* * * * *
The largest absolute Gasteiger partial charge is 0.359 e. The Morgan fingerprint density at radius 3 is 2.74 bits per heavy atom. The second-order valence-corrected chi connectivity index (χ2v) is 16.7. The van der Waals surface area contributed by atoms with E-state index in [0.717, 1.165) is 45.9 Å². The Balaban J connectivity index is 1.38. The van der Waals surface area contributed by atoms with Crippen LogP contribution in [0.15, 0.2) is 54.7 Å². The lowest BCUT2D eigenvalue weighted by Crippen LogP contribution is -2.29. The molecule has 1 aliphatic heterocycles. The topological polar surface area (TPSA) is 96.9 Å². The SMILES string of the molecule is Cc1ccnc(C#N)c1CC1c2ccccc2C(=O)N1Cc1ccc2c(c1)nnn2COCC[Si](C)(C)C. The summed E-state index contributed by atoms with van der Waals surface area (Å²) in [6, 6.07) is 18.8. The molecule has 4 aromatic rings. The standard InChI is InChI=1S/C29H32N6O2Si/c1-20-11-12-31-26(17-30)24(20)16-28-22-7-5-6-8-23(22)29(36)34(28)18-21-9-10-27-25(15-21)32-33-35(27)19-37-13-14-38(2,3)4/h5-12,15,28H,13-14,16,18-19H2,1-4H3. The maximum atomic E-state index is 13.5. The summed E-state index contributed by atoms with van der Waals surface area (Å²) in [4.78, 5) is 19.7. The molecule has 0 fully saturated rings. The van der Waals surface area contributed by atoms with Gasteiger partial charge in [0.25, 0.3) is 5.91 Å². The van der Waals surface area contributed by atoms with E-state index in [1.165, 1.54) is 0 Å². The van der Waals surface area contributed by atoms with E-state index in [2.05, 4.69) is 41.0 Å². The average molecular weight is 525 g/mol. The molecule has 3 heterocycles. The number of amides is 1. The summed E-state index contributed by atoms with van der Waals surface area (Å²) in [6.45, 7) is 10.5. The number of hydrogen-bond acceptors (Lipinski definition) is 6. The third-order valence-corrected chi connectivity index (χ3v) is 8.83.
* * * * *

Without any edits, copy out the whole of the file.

The largest absolute Gasteiger partial charge is 0.359 e. The Morgan fingerprint density at radius 3 is 2.74 bits per heavy atom. The second-order valence-corrected chi connectivity index (χ2v) is 16.7. The van der Waals surface area contributed by atoms with E-state index in [0.717, 1.165) is 45.9 Å². The Balaban J connectivity index is 1.38. The van der Waals surface area contributed by atoms with Crippen LogP contribution in [0.15, 0.2) is 54.7 Å². The lowest BCUT2D eigenvalue weighted by Crippen LogP contribution is -2.29. The molecule has 1 aliphatic heterocycles. The topological polar surface area (TPSA) is 96.9 Å². The SMILES string of the molecule is Cc1ccnc(C#N)c1CC1c2ccccc2C(=O)N1Cc1ccc2c(c1)nnn2COCC[Si](C)(C)C. The summed E-state index contributed by atoms with van der Waals surface area (Å²) in [6, 6.07) is 18.8. The molecule has 4 aromatic rings. The standard InChI is InChI=1S/C29H32N6O2Si/c1-20-11-12-31-26(17-30)24(20)16-28-22-7-5-6-8-23(22)29(36)34(28)18-21-9-10-27-25(15-21)32-33-35(27)19-37-13-14-38(2,3)4/h5-12,15,28H,13-14,16,18-19H2,1-4H3. The maximum atomic E-state index is 13.5. The summed E-state index contributed by atoms with van der Waals surface area (Å²) in [4.78, 5) is 19.7. The molecule has 0 fully saturated rings. The van der Waals surface area contributed by atoms with Gasteiger partial charge in [0.25, 0.3) is 5.91 Å². The van der Waals surface area contributed by atoms with E-state index in [1.165, 1.54) is 0 Å². The van der Waals surface area contributed by atoms with E-state index in [2.05, 4.69) is 41.0 Å². The average molecular weight is 525 g/mol. The molecule has 3 heterocycles. The number of amides is 1. The summed E-state index contributed by atoms with van der Waals surface area (Å²) in [6.45, 7) is 10.5. The number of hydrogen-bond acceptors (Lipinski definition) is 6. The third-order valence-corrected chi connectivity index (χ3v) is 8.83.